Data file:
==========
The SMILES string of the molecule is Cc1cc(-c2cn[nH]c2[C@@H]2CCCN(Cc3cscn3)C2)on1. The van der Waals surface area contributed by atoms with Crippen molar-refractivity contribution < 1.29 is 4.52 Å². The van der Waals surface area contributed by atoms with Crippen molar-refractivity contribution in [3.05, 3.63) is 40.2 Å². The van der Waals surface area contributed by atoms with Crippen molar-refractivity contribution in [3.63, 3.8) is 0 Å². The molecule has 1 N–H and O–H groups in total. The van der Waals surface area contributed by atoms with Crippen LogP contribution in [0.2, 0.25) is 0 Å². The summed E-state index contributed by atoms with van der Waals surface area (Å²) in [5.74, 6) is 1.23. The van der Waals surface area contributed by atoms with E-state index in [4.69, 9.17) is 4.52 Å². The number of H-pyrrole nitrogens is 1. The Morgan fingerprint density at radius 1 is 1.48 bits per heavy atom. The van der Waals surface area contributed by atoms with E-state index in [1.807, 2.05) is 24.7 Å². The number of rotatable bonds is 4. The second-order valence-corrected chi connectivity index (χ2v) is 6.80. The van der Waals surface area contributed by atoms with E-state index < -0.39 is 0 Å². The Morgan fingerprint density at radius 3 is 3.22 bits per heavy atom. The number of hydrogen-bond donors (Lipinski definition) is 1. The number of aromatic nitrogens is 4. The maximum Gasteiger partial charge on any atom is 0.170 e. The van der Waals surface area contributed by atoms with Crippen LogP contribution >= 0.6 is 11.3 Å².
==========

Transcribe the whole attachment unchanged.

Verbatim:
The SMILES string of the molecule is Cc1cc(-c2cn[nH]c2[C@@H]2CCCN(Cc3cscn3)C2)on1. The van der Waals surface area contributed by atoms with Crippen molar-refractivity contribution < 1.29 is 4.52 Å². The van der Waals surface area contributed by atoms with Crippen molar-refractivity contribution in [3.05, 3.63) is 40.2 Å². The van der Waals surface area contributed by atoms with Crippen molar-refractivity contribution in [3.63, 3.8) is 0 Å². The molecule has 1 N–H and O–H groups in total. The van der Waals surface area contributed by atoms with Crippen LogP contribution in [0.2, 0.25) is 0 Å². The summed E-state index contributed by atoms with van der Waals surface area (Å²) in [5.74, 6) is 1.23. The van der Waals surface area contributed by atoms with E-state index in [4.69, 9.17) is 4.52 Å². The number of H-pyrrole nitrogens is 1. The Morgan fingerprint density at radius 1 is 1.48 bits per heavy atom. The van der Waals surface area contributed by atoms with E-state index in [1.807, 2.05) is 24.7 Å². The number of rotatable bonds is 4. The second-order valence-corrected chi connectivity index (χ2v) is 6.80. The van der Waals surface area contributed by atoms with E-state index < -0.39 is 0 Å². The Morgan fingerprint density at radius 3 is 3.22 bits per heavy atom. The number of hydrogen-bond donors (Lipinski definition) is 1. The number of aromatic nitrogens is 4. The maximum Gasteiger partial charge on any atom is 0.170 e. The van der Waals surface area contributed by atoms with Crippen LogP contribution >= 0.6 is 11.3 Å².